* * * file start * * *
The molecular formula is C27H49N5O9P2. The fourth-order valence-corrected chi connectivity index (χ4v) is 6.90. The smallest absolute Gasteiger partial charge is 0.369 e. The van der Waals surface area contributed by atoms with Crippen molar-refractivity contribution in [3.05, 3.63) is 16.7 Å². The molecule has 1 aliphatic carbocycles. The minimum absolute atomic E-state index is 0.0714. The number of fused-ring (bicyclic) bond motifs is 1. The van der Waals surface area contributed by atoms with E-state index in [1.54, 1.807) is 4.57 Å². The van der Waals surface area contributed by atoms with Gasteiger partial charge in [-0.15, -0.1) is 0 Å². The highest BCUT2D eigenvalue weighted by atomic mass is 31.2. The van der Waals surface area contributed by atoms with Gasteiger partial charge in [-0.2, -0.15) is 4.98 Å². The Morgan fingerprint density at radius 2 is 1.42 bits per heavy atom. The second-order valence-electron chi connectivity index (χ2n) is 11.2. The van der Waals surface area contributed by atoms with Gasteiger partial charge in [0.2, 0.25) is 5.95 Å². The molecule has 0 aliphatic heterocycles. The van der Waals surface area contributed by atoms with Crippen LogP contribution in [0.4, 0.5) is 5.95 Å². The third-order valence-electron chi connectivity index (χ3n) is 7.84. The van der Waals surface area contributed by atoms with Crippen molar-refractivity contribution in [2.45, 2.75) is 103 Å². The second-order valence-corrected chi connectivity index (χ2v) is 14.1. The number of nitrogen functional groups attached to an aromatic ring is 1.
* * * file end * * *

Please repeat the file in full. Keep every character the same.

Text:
The molecular formula is C27H49N5O9P2. The fourth-order valence-corrected chi connectivity index (χ4v) is 6.90. The smallest absolute Gasteiger partial charge is 0.369 e. The van der Waals surface area contributed by atoms with Crippen molar-refractivity contribution in [3.05, 3.63) is 16.7 Å². The molecule has 1 aliphatic carbocycles. The minimum absolute atomic E-state index is 0.0714. The number of fused-ring (bicyclic) bond motifs is 1. The van der Waals surface area contributed by atoms with E-state index in [1.54, 1.807) is 4.57 Å². The van der Waals surface area contributed by atoms with Gasteiger partial charge in [-0.15, -0.1) is 0 Å². The highest BCUT2D eigenvalue weighted by atomic mass is 31.2. The van der Waals surface area contributed by atoms with Gasteiger partial charge in [-0.2, -0.15) is 4.98 Å². The Morgan fingerprint density at radius 2 is 1.42 bits per heavy atom. The second-order valence-electron chi connectivity index (χ2n) is 11.2. The van der Waals surface area contributed by atoms with Gasteiger partial charge in [0.2, 0.25) is 5.95 Å². The molecule has 0 aliphatic heterocycles. The van der Waals surface area contributed by atoms with Crippen LogP contribution in [0.4, 0.5) is 5.95 Å². The third-order valence-electron chi connectivity index (χ3n) is 7.84. The van der Waals surface area contributed by atoms with Crippen molar-refractivity contribution in [2.45, 2.75) is 103 Å². The second-order valence-corrected chi connectivity index (χ2v) is 14.1. The number of nitrogen functional groups attached to an aromatic ring is 1.